Over the last few years, in-cabin analysis, and particularly driver monitoring systems (DMS), have become increasingly important in the automotive industry. What began as a small group of companies realizing the potential of DMS has now grown into a huge market. In this article, we will examine the current state of DMS in the automotive industry.

The Regulatory Push
Regulatory requirements have been a driving force in the development of DMS. In Europe, for instance, car manufacturers must install driver drowsiness and attention warning (DDAW) and advanced driver distraction warning (ADDW) systems in all new vehicles by 2024/2026 if they want to sell their cars. Additionally, the Euro NCAP will reward cars with direct sensing DMS solutions installed by 2023 – other NCAPs are already following Europe’s lead. Furthermore, as can be seen below, many other countries are preparing regulations around DMS. This has created a race among OEMs to ensure their vehicles are compliant and score well on NCAP tests to convince customers of their cars’ safety.

Technical Difficulties
Despite advancements in machine learning and deep learning solutions, DMS systems are not without their technical difficulties. The main issues faced today are the lack of contextual awareness and difficulties in assessing drowsiness.

Contextual awareness is critical for DMS to function intuitively and not become a distraction. Currently, systems do not have any contextual awareness, leading to potential false positives. Without knowing what is happening on the outside, it is difficult to determine what is catching a driver’s attention and to differentiate between distraction and aware driving.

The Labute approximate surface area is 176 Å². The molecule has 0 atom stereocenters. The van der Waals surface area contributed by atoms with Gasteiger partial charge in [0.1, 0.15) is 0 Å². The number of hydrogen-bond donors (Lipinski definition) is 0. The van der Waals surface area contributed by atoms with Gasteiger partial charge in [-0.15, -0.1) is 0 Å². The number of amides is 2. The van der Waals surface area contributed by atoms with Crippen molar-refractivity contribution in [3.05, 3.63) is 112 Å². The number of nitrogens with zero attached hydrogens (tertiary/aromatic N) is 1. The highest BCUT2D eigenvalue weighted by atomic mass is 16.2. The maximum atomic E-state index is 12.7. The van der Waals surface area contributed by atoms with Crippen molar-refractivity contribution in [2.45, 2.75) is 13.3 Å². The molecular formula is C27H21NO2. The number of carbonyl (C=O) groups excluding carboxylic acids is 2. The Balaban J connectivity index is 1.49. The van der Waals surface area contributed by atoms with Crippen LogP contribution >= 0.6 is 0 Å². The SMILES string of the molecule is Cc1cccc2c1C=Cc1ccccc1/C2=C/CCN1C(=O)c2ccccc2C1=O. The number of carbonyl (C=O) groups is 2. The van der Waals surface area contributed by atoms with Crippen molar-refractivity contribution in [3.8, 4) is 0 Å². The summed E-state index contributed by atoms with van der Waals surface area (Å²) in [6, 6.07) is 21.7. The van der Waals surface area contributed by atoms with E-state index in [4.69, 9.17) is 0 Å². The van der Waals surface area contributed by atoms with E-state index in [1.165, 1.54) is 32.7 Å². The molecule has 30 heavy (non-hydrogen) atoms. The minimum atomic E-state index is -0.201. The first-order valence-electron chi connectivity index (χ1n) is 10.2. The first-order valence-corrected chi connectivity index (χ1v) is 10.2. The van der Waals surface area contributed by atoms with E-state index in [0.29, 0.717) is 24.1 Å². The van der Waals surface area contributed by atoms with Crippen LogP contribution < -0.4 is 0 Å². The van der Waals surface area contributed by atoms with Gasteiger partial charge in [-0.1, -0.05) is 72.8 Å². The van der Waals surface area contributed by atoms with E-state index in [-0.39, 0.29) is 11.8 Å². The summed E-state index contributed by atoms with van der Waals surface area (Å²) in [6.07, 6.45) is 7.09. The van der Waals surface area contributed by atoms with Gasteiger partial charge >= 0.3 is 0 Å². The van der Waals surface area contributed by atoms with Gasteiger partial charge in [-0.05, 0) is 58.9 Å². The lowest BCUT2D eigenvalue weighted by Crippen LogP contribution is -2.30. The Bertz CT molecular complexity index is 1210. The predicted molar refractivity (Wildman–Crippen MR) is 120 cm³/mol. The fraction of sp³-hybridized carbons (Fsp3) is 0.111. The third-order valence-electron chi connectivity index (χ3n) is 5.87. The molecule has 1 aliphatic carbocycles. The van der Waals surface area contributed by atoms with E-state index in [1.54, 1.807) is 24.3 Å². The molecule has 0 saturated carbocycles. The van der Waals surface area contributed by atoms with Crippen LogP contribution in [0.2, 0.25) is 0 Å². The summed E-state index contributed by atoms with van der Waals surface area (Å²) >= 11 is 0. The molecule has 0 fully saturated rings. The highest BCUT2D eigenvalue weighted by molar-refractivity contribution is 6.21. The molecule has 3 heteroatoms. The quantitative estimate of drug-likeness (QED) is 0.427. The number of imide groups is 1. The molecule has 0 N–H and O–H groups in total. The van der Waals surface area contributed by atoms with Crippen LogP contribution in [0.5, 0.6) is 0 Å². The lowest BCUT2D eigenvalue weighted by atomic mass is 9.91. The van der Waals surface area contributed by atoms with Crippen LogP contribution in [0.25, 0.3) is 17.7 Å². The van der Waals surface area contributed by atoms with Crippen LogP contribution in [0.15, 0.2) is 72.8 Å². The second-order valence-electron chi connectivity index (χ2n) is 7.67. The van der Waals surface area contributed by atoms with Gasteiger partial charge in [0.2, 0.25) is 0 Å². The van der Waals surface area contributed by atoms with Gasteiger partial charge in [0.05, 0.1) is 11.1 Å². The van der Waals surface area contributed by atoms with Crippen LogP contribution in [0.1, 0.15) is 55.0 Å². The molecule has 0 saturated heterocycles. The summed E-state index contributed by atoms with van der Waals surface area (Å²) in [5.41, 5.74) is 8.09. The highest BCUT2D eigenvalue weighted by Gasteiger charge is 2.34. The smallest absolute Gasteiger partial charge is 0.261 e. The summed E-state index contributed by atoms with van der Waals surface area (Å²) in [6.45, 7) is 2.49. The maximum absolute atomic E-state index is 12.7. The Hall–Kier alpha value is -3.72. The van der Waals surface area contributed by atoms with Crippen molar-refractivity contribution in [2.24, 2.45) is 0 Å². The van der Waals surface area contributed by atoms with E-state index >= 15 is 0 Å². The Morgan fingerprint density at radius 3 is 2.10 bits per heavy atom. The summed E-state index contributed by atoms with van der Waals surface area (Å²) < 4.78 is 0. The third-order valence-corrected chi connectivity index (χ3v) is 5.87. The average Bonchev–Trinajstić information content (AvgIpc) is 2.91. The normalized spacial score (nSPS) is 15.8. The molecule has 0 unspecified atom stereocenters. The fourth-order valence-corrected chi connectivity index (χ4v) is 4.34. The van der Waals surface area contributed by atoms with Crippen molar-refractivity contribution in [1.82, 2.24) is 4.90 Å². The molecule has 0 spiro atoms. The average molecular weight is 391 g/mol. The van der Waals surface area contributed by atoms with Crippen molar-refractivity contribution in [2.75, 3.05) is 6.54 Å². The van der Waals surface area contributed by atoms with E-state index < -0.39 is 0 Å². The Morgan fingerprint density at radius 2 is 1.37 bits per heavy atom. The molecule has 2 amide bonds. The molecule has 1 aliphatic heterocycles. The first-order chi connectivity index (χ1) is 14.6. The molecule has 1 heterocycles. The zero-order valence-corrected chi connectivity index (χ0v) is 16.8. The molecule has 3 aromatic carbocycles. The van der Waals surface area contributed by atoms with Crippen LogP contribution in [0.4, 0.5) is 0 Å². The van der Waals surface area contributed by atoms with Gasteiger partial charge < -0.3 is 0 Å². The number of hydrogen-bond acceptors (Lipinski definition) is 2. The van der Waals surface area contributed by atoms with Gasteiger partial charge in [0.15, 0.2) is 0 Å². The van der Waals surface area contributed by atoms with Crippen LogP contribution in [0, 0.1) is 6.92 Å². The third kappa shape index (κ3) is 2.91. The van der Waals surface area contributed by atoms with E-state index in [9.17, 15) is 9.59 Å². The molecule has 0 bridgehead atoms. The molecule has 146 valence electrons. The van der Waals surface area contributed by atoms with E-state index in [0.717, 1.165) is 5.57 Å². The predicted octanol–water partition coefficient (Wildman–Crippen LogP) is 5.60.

Surely, an imperfect drowsiness detection is far better than no drowsiness detection. However, the industry needs to acknowledge that more work has to be done on this topic. Currently, the KSS (Karolinska Sleepiness Scale) is widely used to assess the performance of drowsiness algorithms. However, it is imperfect because it only assesses the subjective feeling of the study participant on a scale of 1 to 9. It does not take into account impairment, which is what we actually care about. Impairment and the feeling of drowsiness are not necessarily correlated, and the results are highly individual, making the scale a bad ground truth with plenty of room for improvement. Furthermore, the method of asking the study participant every few minutes about how they feel may warp results in an undesirable way.

DMS is an essential safety feature that has become increasingly important in the automotive industry and will continue to do so. However, its current effectiveness is limited by the lack of contextual awareness and the flawed method used for assessing drowsiness detection. We as the automotive industry need to continue our work on improving the accuracy of DMS systems to ensure that they are reliable and not a distraction to drivers. At the same time, regulators need to be mindful of the limitations of DMS and work on developing appropriate testing protocols that consider the contextual aspects of driving.

In addition, other forms of impairment such as driving under the influence of drugs or alcohol will move more into the focus of regulators and companies such as emotion3D to develop solutions making our roads safer for everybody.

At emotion3D, we are creating improved ways to assess the driver’s internal state and we work with our partners on creating smart, contextually aware systems in which interior and exterior analysis play together and inform each other to create the safest experience for driver.